Computer-generated child abuse images should be banned and a new "kite mark" standard introduced for software to protect children from paedophiles.
Mr Reid said society had to protect children
The Home Secretary, John Reid, said the Cabinet was discussing how to ban the images, including cartoons and graphic illustrations of abuse.
While distributing such images is illegal, it is legal to possess them.
He also said that by spring, approved parental control software would come with a British Standards' Kitemark.
Mr Reid told the Task Force on Child Protection on the Internet there was "no higher purpose" for government, "than to protect children".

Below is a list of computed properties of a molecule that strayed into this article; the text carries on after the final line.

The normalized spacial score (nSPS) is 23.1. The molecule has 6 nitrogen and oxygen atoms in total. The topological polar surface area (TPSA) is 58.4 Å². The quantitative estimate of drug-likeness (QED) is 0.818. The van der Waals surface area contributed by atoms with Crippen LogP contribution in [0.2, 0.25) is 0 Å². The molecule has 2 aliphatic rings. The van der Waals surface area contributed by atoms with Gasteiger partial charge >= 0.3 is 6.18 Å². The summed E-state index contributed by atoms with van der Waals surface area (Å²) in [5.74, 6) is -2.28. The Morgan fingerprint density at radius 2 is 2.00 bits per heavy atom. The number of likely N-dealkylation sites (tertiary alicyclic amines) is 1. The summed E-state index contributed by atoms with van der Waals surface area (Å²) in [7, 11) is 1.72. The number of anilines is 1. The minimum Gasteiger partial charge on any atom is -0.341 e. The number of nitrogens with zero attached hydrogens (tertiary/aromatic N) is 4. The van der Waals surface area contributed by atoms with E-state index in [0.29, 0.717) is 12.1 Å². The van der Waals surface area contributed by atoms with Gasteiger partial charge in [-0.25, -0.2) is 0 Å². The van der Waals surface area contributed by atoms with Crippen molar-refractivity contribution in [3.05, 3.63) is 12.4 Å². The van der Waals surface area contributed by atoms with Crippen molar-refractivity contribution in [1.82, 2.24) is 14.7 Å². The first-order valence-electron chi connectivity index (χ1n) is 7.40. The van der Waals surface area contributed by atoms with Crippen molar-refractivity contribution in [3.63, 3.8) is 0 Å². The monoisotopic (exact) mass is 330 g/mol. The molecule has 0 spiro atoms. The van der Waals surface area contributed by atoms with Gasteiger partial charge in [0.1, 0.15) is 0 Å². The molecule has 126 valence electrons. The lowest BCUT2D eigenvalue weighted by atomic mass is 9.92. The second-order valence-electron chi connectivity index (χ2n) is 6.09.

"Computer-generated images of child abuse are often found by police stored alongside illegal material held by paedophiles," he said.
"Yet, at the moment, while it is illegal to distribute these abhorrent images, it is entirely legal to possess them."
John Carr of children's charity NCH said the images were becoming more prevalent: "The fact that they are legal sends out totally the wrong message to child abusers.
"Banning their possession is the only sensible way forward."
Mr Reid also said the task force had developed an industry standard for software to help parents protect their children from internet paedophiles.
The "kite mark" would be given to programs meeting minimum standards, to give parents confidence that the product chosen is effective and simple to use.
A training pack for prison, probation and social workers on the dangers of the internet and how to spot warning signs, has also been developed.
Jim Gamble, of the Child Exploitation and Online Protection centre, said the move would close "legislative loopholes", better inform the public, and allow experience to be shared between professionals.